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FACTORS AFFECTING THE DISTRIBUTION AND CO-OCCURRENCE OF TWO SOUTHERN CALIFORNIAN ANOSTRACANS (BRANCHIOPODA), BRANCHINECTA SANDIEGONENSIS AND STREPTOCEPHALUS WOOTTONI

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ABSTRACT We address the role of temperature and maturation rate in limiting the distribution and co-occurrence of 2 ephemeral pool branchiopods, Branchinecta sandiegonensis and Streptocephalus woottoni (Anostraca), in southern California. Branchinecta sandiegonensis occurs in pools of variable depth (from <5 cm to >30 cm) and duration, while Streptocephalus woottoni is found only in deeper pools (>30 cm) of longer duration. These 2 species co-occur in a few pools, but their adults are never observed simultaneously. To better understand these patterns, fieldcollected cysts of both species were hatched at an array of constant and 12-h fluctuating temperatures. Maturation rates were compared in aquaria at room temperature (∼20―22°C) and by field observation. Both species hatched best at cooler temperatures (10°C and fluctuating 5― 15°C), but S. woottoni was more eurythermal. Both were inhibited at higher temperatures unless these temperatures were included in a fluctuating regime. After hatching, B. sandiegonensis did not mature at 5°C. In laboratory and field observations, B. sandiegonensis matured quickly (1― 2 weeks) at moderate temperatures and died before S. woottoni reached maturity. These results indicate that temperature plays a role in restricting the distribution of these species to the coast, where temperatures are favorable. Slower maturation rate helps to explain the absence of S. woottoni from shallow, potentially short-lived pools and why the 2 species co-occur but do not coexist as adults in deeper pools.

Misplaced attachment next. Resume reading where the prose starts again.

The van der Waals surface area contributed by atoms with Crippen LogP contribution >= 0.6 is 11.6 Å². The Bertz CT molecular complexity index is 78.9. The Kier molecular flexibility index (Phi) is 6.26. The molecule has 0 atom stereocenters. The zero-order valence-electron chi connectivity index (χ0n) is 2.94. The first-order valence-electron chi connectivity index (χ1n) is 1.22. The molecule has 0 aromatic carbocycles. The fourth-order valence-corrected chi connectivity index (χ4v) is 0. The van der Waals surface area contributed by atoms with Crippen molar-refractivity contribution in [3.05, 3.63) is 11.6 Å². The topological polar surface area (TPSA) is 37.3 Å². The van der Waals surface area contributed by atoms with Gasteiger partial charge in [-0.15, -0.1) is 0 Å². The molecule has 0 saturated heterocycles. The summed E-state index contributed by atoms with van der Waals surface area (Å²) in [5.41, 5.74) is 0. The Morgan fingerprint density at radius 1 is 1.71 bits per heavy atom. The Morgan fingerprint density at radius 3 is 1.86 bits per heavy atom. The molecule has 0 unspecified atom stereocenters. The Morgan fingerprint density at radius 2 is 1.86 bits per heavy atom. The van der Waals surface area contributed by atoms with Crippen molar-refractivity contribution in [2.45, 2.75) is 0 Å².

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/content/journals/10.1163/193724096x00757
1996-01-01
2016-12-11

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